The term music sampling refers to the process by which a producer or artist making a recording, samples a sound or series of sounds from its original context and then makes a new use of it. In its more technical sense this process is referred to as digital sampling, which involves the use of digital technology to enable the recording and storage of sounds and their reproduction in a host of aural formats.7 This process is achieved by breaking down the wave forms that characterise the different sounds and converting them into a precise numerical form.8 This information is then coded into a digital synthesiser, enabling the artist or producer to manipulate the sound bites (samples) in a number of different pitches, echoes, speeds, tones and rhythmic combinations.9 The courts have taken a similar approach to these generic industry definitions in considering what music sampling and digital sampling encompass. Most recently in Bridgeport Music Inc v Dimension Films Inc,10 the United States Court of Appeals for the 6 Circuit held that digital sampling is a term of art, in adopting the definition commonly accepted within the music industry. In Newton v Diamond,th Schroeder CJ held that ‘sampling entails the incorporation of short segments of prior sound recordings into new recordings.’ Similarly, in Jarvis v A & M Records,11 Ackerman DJ held that digital sampling involves the conversion of analog sound waves into digital code. Elaborating on this process Ackerman DJ described it ‘as similar to taping the original composition and reusing it in another context.’12 This notion of sampling is not a novel or new one, indeed it may well be argued that it is something which is a part of culture and freedom of expression that has been alive for centuries. However, the origins of sampling in its current musical and digital context can be traced to the reggae musicians of Jamaica in the 1960’s who in turn influenced the rap and hip-hop culture in urban New York in the late 1970’s.13 It was here that an African-American musician from the Bronx, Afrika Bambaata pioneered the practice we now know as music sampling.14 Through sampling the electronic beats of German pop group Kraftwerk, Bambaata was able to lay the foundations for an entirely new culture of music, which embraced the use of sampling.15 Today this practice of music sampling is not only confined to rap and hip-hop culture. Its influence can also be seen in movements like pop, funk, dance, house, techno, trip-hop and acid jazz.16 An ability to sample lawfully yet without the permission of the copyright owner is an important part of a dynamic creative innovation system because it allows content (e.g a portion song) to be negotiated instantaneously and without friction. Under copyright law we are entitled under certain conditions (including payment of a statutory licence fee) to record a song without the permission of the copyright owner of the song17 but we cannot copy a sound recording of a song unless we have the permission of the copyright owner of the sound recording. If we are allowed to sample a sound recording without permission then a road block or veto power over creativity is removed and a space for re-use or free culture is opened up. Having to pay for samples might also prove expensive for an artist who merely wants to experiment with sounds in a process of creativity.18 The focus of this article then is to ask - when can sampling be undertaken without the permission of the relevant copyright owner and without the need to pay compensation?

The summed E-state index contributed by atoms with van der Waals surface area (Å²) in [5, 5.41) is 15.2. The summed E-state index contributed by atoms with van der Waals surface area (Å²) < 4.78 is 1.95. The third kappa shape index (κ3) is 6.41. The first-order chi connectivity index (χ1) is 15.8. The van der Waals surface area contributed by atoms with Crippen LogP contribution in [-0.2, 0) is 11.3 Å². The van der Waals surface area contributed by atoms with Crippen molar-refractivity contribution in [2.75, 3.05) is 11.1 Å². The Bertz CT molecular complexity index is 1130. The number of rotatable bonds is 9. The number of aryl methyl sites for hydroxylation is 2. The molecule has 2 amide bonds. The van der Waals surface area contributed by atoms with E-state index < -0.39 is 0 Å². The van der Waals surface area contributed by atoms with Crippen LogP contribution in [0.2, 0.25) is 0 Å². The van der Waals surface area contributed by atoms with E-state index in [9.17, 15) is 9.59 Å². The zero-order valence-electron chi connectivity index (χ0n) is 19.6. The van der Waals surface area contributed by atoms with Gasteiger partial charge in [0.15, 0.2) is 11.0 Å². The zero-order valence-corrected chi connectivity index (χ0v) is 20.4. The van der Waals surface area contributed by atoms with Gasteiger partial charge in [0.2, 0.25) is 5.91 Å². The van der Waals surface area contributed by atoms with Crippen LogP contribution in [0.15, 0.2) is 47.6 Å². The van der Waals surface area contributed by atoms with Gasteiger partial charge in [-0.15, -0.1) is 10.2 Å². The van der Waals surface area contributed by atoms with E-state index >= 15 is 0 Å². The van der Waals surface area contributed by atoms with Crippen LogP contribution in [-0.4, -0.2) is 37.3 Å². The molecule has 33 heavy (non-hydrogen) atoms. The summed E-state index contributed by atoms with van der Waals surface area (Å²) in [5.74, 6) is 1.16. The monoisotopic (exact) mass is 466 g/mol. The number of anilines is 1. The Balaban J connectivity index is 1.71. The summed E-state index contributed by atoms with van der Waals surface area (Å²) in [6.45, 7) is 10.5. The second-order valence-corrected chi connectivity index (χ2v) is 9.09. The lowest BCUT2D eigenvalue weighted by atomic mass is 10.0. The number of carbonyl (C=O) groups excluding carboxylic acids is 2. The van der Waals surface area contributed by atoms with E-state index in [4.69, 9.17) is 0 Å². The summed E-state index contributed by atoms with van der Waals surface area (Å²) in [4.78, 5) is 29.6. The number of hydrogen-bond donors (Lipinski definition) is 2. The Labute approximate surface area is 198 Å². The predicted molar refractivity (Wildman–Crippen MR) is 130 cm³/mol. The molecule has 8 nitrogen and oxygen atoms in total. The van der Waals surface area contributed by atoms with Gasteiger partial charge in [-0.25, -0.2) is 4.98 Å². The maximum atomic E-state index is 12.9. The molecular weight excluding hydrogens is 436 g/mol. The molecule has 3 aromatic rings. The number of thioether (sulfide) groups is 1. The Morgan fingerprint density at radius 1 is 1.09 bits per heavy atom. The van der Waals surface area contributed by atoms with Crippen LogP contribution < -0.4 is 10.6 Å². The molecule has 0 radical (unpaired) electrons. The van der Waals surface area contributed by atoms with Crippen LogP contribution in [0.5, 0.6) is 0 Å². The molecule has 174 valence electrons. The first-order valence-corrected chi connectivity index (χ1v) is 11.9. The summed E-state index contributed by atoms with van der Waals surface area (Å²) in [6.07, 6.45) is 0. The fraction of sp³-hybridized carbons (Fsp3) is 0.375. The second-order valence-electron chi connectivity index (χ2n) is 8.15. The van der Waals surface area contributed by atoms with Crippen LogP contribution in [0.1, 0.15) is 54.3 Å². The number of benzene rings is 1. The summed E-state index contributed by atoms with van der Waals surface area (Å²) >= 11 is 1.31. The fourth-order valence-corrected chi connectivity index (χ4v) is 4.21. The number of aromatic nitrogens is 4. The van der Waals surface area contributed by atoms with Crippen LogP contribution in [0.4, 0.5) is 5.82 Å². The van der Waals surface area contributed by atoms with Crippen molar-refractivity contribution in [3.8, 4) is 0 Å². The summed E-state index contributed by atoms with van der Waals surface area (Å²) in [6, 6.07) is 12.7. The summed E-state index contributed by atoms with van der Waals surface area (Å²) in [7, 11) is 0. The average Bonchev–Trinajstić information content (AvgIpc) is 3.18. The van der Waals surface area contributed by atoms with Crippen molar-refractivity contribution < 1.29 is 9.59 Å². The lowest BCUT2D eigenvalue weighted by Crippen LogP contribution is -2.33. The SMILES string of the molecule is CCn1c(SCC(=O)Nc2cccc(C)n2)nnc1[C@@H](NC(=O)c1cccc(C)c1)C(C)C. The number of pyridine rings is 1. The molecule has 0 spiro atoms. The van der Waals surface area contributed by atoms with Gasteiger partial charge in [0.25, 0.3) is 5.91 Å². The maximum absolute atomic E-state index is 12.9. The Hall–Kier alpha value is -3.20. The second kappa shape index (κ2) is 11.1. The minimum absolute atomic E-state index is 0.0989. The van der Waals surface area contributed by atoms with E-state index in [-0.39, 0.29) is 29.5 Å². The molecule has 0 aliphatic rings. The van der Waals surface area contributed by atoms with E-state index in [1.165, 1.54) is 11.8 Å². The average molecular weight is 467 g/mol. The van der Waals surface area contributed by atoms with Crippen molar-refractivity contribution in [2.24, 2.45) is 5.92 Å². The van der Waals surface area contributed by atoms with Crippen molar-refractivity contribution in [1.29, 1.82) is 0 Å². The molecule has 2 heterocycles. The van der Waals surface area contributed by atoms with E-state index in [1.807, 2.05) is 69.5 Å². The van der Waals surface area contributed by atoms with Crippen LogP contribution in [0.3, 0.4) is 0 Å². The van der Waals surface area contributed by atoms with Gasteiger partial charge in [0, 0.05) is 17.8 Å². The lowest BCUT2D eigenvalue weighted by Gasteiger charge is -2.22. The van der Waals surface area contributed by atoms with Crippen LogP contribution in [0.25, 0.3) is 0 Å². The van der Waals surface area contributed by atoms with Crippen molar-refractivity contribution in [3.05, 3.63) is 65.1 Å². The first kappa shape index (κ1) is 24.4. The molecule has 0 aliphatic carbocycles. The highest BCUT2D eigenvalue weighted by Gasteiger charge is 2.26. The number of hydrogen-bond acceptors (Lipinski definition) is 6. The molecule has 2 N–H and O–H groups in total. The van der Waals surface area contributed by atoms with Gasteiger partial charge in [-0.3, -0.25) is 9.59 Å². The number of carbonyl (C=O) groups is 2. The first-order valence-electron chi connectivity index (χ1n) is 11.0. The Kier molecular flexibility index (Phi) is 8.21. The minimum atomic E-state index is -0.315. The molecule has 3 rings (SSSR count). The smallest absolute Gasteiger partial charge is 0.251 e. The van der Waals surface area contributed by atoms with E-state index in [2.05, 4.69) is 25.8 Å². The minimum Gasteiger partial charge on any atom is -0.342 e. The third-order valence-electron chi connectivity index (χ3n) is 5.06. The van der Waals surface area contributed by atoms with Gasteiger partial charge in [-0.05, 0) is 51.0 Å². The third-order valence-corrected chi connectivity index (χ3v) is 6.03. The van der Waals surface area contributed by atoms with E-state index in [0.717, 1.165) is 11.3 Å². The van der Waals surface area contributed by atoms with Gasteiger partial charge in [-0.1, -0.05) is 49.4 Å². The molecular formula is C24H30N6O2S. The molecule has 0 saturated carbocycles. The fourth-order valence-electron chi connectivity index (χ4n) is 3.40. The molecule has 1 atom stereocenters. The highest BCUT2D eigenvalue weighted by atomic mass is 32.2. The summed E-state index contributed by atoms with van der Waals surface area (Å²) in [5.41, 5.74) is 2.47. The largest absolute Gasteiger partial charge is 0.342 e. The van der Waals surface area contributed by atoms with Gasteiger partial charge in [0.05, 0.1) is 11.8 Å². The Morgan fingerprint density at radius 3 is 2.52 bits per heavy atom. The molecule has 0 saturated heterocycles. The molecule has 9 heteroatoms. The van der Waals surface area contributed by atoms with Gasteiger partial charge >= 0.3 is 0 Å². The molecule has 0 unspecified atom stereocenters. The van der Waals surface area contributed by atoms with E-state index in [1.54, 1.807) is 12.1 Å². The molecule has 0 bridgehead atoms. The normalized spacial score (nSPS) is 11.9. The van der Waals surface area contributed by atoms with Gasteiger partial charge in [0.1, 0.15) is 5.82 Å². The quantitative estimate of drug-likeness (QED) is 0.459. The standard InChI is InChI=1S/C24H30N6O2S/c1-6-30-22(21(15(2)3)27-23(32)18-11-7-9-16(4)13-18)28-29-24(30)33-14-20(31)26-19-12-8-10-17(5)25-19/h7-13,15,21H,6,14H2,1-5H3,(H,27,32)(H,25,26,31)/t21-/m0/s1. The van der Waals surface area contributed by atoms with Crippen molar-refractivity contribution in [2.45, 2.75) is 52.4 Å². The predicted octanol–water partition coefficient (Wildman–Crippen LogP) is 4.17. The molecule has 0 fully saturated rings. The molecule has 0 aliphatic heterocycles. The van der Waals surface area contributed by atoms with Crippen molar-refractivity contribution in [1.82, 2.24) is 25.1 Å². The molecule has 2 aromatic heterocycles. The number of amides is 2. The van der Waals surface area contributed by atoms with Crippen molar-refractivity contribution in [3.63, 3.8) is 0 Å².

What Does Copyright Law Allow?